Innovating Practice, Improving Sustainability
Ensuring safe and secure water resources is vital to the future of Canada’s social and economic prosperity. The Canadian extractive industries sector, with mines in every province and territory, is a key national pillar, contributing $44 billion to the economy in 2017 (National Research Council, Canada). However, globally this sector utilizes 7 – 9 billion cubic metres of freshwater every year in processing resources such as metals and oil/gas (Barlow, 2013). As these waters are used to process mine products, they are geochemically affected and have the potential for significant downstream environmental impacts if not managed properly.
At the University of Toronto, our Mining, Water and Environment Facility is equipped to directly address this challenge by utilizing a holistic approach combining high resolution geochemistry, molecular microbiology and biogeochemical experimentation. We carry out world-leading multidisciplinary research and highly qualified personnel training. Our research aims at identifying microbial linkages to wastewater quality in both Canada’s oil sands and base metal mining sectors at spatial and temporal scales never previously assessed. We are consistently aimed at generating crosscutting knowledge breakthroughs and developing innovative new tools vital on a sector-wide scale to better monitor and treat mining wastewaters. The results of our research will enable better management practices, and reduced risks of environmental impacts and liabilities. Ultimately this will help ensure the sustainability of the Canadian resource sector and secure Canada’s freshwater supplies.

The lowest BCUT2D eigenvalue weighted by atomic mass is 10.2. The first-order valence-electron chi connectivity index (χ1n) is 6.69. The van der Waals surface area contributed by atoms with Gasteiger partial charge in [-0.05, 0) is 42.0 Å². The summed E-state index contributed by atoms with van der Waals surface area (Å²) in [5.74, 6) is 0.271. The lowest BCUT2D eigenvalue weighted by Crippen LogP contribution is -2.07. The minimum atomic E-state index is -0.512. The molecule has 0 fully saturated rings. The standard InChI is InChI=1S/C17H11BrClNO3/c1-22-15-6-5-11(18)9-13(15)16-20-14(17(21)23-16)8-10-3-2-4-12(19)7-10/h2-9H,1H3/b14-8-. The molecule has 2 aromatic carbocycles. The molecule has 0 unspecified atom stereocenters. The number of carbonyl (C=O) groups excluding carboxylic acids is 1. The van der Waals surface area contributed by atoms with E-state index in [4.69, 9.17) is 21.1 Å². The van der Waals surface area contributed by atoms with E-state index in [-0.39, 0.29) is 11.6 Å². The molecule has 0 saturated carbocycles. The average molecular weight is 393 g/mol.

Base Mine Lake – BML Project involves the study of redox biogeochemistry in the oil sands first reclamation End Pit Lake. It is funded by NSERC and Syncrude Canada Ltd.